Niagara Gazette

Sports

October 5, 2011

Sabres' Martin suffered from neurological disease

BUFFALO — Sabres legend Rick Martin had Chronic Traumatic Encephalopathy, a neurodegenerative disease linked to repeated brain trauma, when he died of heart disease at age 59 in March, researchers at Boston University have determined.

All three former NHL players to have their brains studied post-mortem had the condition, although the other two — Reggie Fleming and Bob Probert — were rugged enforcers. Martin, a skill player with 384 career goals, rarely fought.

Martin had Stage 2 of the disease — 4 is the most severe — which likely didn’t affect his cognitive abilities or behavior, the University’s Center for the Study of Traumatic Encephalopathy found. CTE can only be diagnosed by examining brain tissue after death.

His only known concussion came in a 1977 game in which he hit his head on the ice and went into convulsions. He played his final four seasons with a helmet.

“Rick Martin’s case shows us that even hockey players who don’t engage in fighting are at risk for CTE, likely because of the repetitive brain trauma players receive throughout their career,” Chris Nowinski, the CSTE co-director and CEO of the Sports Legacy Institute, said in a statement. “We hope decision makers at all levels of hockey consider this finding as they continue to make adjustments to hockey to make the game safer for participants.”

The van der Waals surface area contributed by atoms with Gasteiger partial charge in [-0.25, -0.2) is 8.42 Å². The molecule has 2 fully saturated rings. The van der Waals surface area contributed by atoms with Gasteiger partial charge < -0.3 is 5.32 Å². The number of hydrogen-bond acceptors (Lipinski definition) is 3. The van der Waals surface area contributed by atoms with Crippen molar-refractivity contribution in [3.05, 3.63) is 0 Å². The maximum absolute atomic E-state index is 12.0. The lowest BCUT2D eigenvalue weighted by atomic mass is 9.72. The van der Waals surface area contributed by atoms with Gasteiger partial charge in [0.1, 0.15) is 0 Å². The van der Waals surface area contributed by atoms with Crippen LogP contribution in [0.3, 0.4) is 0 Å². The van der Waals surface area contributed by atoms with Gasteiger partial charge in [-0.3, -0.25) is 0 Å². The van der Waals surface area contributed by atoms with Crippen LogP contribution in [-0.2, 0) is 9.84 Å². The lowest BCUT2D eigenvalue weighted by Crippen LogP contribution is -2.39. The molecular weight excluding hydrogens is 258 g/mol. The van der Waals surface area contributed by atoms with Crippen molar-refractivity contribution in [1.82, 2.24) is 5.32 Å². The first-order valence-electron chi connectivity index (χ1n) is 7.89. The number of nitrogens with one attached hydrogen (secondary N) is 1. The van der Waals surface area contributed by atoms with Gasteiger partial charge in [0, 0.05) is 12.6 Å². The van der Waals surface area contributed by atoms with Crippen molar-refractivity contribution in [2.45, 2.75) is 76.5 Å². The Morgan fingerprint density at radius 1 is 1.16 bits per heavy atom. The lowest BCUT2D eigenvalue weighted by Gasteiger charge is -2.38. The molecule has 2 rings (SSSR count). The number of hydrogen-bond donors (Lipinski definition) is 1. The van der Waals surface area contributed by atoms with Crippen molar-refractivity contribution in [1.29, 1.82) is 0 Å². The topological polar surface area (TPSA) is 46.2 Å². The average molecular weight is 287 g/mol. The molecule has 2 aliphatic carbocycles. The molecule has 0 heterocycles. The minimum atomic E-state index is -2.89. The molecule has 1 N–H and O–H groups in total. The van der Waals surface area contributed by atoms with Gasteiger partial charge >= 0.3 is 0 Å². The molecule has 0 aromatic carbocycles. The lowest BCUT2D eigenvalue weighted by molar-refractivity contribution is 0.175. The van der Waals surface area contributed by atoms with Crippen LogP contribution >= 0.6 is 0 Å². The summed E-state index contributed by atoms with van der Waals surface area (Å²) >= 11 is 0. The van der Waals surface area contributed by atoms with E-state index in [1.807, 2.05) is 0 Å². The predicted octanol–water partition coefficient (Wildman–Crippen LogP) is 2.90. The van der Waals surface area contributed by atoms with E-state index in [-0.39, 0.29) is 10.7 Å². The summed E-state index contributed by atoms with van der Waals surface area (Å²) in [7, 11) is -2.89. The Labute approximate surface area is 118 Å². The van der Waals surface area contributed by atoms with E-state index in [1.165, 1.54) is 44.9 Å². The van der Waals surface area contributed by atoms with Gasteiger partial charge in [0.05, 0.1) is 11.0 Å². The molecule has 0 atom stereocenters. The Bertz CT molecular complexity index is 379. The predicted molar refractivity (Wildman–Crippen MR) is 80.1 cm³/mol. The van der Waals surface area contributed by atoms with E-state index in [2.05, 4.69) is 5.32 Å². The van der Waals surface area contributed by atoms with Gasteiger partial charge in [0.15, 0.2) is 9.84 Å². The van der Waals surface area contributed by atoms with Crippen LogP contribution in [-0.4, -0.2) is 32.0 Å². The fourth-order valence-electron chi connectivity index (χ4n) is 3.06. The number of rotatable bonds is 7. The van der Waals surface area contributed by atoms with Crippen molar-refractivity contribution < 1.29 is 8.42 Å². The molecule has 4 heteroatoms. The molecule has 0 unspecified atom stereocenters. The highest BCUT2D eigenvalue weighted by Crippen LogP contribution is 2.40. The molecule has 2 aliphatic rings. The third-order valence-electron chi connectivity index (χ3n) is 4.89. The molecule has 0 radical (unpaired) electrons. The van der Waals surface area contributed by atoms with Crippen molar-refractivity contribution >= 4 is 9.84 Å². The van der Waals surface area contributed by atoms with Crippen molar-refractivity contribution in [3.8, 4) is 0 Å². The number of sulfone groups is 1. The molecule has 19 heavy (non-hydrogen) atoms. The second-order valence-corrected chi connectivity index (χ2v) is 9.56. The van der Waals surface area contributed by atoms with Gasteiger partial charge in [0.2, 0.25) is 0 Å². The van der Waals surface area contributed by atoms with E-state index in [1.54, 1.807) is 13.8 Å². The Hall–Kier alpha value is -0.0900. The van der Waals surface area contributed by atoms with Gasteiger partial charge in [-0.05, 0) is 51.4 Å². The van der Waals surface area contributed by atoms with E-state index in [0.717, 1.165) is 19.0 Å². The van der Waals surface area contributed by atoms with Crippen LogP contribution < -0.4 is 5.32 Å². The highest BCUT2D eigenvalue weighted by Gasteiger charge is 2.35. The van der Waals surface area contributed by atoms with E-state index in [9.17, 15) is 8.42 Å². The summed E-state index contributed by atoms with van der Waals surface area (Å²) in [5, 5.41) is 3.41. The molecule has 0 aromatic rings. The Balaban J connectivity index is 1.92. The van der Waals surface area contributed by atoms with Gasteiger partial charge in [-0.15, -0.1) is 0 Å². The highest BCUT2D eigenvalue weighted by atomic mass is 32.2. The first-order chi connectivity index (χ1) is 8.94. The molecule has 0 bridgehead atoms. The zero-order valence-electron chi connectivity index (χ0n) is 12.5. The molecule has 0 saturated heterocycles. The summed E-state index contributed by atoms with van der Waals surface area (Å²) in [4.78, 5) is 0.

All three players were diagnosed by Dr. Ann McKee, the director of the world’s largest CTE Brain Bank in Bedford, Va.

Fleming, who played on the Sabres’ inaugural 1970-71 team, died at age 73 in 2009. He suffered from dementia, and had shown worsening behavioral and cognitive difficulties for 30 years, the university reported. Probert died of heart disease at age 45 last year.

Martin, a two-time 52-goal scorer and a beloved winger on the Sabres’ famed French Connection line with Gilbert Perreault and Rene Robert, only accumulated 477 penalty minutes in 685 NHL games. By comparison, Probert had 3,300 in 935 games and Fleming 1,468 in 749 contests.

Dr. Robert Cantu, a concussion expert and CSTE co-director, said it was “scientifically interesting” Martin, whose brain was donated after he died, had only developed Stage 2 at age 59.

“By that age most cases in our brain bank have advanced to stage three of four,” Cantu said in a statement. “There are a number of variables that we don’t yet understand that could account for this finding, such as lower lifetime exposure to brain trauma, later onset of the disease, genetic risk factors, among others.”

The CTSE Brain Bank has 96 specimens, including the brain of former NHL enforcer Derek Boogard, who died earlier this year at age 28. His case hasn’t been completed.

McKee has studied the brains of over 70 former athletes, and more than 50 have shown signs of CTE, including 14 of 15 former NFL players. High school and college football and hockey players, boxers and professional wrestlers have also been examined.

More than 500 living athletes, including over a dozen former hockey players, plan to donate their brains to the university.

The Martin family went public with the findings because they believed Rick Martin would’ve wanted to raise awareness of the dangers of brain trauma in sports.

Martin died suddenly on March 13 while driving in Clarence, a few weeks after the French Connection reunited to surprise Terry Pegula before his first game as Sabres owner.

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